Recently, cryptocurrency exchanges, the place where you can buy and sell cryptocurrencies on the Internet, have been under active and successful attack. In one case, a Chinese cryptocurrency exchange called Poly Networks was robbed of about $600 million’s worth of cryptocurrencies. Luckily the hacker was ethical enough to give a most, if not all (eventually) back to Poly Networks after they promised to fix the flaw he exploited. A few weeks after the Poly Networks incident, a Japanese-based cryptocurrency platform, Liquid, got hit by hackers, who stole $100 million worth of their cryptocurrency. What’s going on?
Details are not public yet on how the $100 million dollars in cryptocurrency was stolen. What we do know, is Liquid decided to suspend all crypto deposits and withdrawals from user’s wallets until further notice (see screenshot below).
If you click on the ‘More information‘ link, it allows you to subscribe to future updates on the status of the crypto trading platform. The page mentions they’re moving all of their assets to a Cold Wallet until the situation is settled. A Cold Wallet is a form of Cryptocurrency Wallet, also known as Hardware Wallets, where keys are stored in a thumb-drive device that is kept in a safe place (away from hackers) and only connected to a computer when users want to use their crypto. The currency contained in a cold wallet is further protected with strong encryption making it very secure even if the device is stolen, although the owner no longer has access to the coins either. This is the most secure way to protect private keys from theft.
What do these Cryptocurrency Heists REALLY Mean?
Cryptocurrency companies can pop up out of nowhere. You cannot assume that your Cryptocoins are properly protected in the same way as you assume your bank deposits are protected. There is no FDIC protection on Cryptocurrencies. Hosting a cryptocurrency exchange securely requires an enormous amount of high technology and sophisticated cybersecurity. Banks can do these things, but these thefts reveal how weak the overall cybersecurity of cryptocurrency exchanges truly is. CyberHoot would not trust more than $1000 in any one cryptocurrency exchange as it appears to us to be too risky.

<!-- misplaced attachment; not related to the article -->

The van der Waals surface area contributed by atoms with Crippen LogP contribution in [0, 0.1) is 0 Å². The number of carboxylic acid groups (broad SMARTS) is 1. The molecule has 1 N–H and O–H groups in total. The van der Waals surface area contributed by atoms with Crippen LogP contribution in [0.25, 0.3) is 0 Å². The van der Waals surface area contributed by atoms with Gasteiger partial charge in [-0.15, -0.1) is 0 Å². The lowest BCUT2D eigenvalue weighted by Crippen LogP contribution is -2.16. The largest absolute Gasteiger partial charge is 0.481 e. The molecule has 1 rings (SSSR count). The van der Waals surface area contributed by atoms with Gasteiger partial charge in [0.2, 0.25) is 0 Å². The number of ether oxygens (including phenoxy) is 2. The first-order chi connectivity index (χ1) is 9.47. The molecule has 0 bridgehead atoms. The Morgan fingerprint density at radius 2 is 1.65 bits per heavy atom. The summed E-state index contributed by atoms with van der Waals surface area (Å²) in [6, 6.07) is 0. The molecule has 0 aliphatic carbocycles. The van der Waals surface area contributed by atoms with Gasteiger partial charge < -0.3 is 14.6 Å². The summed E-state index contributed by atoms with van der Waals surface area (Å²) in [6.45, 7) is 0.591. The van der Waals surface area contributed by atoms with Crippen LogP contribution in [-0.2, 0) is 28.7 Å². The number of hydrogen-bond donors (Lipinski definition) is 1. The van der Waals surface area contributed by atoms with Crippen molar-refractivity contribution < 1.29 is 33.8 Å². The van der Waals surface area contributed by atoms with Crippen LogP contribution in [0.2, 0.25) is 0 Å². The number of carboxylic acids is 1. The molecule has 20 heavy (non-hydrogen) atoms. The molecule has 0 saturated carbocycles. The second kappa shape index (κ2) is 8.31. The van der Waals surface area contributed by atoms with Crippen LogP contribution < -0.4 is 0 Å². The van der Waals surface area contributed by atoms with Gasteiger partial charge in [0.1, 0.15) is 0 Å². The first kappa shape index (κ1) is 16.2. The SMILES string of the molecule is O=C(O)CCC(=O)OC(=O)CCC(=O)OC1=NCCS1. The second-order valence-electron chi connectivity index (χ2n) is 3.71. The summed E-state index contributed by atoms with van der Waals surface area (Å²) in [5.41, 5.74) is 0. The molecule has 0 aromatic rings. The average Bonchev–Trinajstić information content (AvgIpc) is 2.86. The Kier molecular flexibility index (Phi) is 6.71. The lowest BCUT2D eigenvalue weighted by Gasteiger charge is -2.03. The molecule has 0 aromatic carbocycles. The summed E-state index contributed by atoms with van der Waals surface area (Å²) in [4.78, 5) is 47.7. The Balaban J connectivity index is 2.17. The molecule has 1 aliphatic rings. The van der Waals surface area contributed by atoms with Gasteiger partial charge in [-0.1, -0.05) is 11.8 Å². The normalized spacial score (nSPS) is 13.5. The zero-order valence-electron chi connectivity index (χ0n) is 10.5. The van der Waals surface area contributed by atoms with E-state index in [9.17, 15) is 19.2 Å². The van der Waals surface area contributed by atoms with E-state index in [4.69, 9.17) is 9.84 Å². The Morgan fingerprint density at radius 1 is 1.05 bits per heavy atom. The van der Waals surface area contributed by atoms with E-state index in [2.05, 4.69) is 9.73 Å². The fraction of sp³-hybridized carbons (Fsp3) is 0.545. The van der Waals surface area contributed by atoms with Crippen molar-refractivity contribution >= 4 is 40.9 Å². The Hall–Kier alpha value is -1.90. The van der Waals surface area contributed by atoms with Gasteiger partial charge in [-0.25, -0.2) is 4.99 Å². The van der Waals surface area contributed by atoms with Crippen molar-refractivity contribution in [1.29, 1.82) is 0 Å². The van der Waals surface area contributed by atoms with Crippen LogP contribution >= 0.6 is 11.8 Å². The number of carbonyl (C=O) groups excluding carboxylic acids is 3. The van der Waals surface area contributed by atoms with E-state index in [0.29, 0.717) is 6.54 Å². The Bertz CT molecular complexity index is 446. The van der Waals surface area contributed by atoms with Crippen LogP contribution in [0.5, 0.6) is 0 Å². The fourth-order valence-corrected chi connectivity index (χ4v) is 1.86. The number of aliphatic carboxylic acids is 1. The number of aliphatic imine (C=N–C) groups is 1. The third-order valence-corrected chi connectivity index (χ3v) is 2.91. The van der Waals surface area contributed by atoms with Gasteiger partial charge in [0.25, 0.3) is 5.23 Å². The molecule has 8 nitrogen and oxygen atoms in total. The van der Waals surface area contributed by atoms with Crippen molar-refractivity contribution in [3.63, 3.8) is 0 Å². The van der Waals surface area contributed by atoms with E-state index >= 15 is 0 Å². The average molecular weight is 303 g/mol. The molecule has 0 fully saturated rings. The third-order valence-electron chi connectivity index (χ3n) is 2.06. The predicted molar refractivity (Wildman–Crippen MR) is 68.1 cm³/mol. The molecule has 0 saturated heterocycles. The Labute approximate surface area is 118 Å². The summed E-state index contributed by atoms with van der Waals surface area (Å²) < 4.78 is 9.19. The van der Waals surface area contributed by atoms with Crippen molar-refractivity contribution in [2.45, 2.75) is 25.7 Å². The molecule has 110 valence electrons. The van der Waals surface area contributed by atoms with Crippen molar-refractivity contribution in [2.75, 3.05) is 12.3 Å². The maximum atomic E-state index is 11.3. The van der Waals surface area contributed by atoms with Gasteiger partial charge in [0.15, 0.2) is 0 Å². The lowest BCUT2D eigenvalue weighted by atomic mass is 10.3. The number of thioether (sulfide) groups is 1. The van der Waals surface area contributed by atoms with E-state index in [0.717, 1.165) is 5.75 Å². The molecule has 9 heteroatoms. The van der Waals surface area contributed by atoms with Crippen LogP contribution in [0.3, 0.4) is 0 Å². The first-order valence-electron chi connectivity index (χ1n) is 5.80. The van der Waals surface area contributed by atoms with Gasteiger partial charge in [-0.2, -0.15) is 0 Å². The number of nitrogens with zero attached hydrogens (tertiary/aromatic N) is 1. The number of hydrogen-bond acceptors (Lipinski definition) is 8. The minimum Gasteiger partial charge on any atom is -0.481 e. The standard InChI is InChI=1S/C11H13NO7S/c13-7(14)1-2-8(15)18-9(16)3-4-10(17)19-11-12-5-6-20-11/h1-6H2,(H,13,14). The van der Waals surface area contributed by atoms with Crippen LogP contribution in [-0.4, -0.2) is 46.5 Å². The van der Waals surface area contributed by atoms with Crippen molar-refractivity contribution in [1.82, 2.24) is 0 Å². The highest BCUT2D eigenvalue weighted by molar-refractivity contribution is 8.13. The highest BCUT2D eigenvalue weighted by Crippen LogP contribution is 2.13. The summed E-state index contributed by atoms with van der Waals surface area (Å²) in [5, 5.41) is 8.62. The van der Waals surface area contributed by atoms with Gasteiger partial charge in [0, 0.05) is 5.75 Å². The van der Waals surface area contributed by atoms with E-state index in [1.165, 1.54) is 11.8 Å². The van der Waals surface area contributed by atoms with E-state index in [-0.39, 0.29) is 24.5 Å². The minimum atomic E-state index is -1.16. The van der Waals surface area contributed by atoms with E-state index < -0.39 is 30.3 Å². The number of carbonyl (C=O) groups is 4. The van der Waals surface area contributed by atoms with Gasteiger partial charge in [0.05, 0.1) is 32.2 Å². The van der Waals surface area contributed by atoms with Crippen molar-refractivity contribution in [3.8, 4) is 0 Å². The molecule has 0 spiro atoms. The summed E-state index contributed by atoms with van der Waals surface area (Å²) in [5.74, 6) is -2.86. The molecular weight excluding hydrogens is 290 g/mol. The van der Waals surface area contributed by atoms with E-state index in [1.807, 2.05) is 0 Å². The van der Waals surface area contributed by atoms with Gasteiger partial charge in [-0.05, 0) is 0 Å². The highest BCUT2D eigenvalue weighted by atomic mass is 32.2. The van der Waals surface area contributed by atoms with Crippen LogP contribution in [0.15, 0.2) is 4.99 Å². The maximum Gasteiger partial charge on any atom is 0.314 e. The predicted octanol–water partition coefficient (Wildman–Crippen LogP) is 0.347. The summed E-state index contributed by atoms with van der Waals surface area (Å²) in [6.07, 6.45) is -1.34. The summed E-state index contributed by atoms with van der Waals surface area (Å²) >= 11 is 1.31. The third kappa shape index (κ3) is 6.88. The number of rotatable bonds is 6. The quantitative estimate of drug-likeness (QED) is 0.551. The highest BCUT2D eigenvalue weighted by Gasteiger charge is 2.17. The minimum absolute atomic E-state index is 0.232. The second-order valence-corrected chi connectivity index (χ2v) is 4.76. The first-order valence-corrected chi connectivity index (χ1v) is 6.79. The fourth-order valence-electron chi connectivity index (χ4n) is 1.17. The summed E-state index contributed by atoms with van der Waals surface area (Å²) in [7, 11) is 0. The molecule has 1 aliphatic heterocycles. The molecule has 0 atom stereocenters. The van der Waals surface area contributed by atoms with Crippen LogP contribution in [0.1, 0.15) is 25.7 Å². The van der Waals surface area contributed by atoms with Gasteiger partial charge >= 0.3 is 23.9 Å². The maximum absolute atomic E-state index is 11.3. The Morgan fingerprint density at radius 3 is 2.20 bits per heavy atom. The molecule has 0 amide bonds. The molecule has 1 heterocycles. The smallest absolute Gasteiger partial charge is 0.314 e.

What Should You Do?
If you’re a Liquid user, there isn’t much you can do right now until they figure out the situation themselves. Maybe the same hacker who broke into Poly Networks broke into Liquid and the currencies will be returned, but it is very highly unlikely. CyberHoot does, however, recommend the following measures to reduce your likelihood of becoming a victim of cryptocurrency theft. Follow these measures to reduce your risk.
Never invest more than you can afford to lose
There are more than 10,000 different cryptocoins currently in trading, many of which were kicked off by cash injections from early investors. It’s important to understand not all cryptocurrencies will follow the Bitcoin pattern (or even standard stock trading patterns) of going from a few cents in value in 2010 to $45,000 in August 2021. Also, some emerging cryptocurrencies have been outright scams where the creators of the coin collect startup funds from early investors in what’s known as an ICO (initial coin offering), only to run off without ever establishing the new cryptocurrency at all. So you might want to start off small with micro investing and play it safe
keep cryptocurrencies offline In a cold wallet
A cold wallet seems to be the most secure way to store cryptocurrencies outside of the currency exchanges. You can control the physical world more easily than the virtual world to protect your investment. Just don’t be that guy, who’s seeking to dig up an old hard drive with 280 million dollars worth of bitcoins because he accidentally threw away 7500 bitcoin in a local dump.
Additional CyberHoot SMB and MSP recommendations
In addition to keeping those recommendations in mind, CyberHoot recommends the following best practices to protect individuals and businesses against, and limit damages from, online cyber attacks:
- Adopt a password manager for better personal/work password hygiene
- Require two-factor authentication on any SaaS solution or critical accounts
- Require 14+ character Passwords in your Governance Policies
- Train employees to spot and avoid email-based phishing attacks
- Check that employees can spot and avoid phishing emails by testing them
- Adopt a patch management solution
- Backup data using the 3-2-1 method
- Incorporate the Principle of Least Privilege
- Perform a risk assessment every two to three years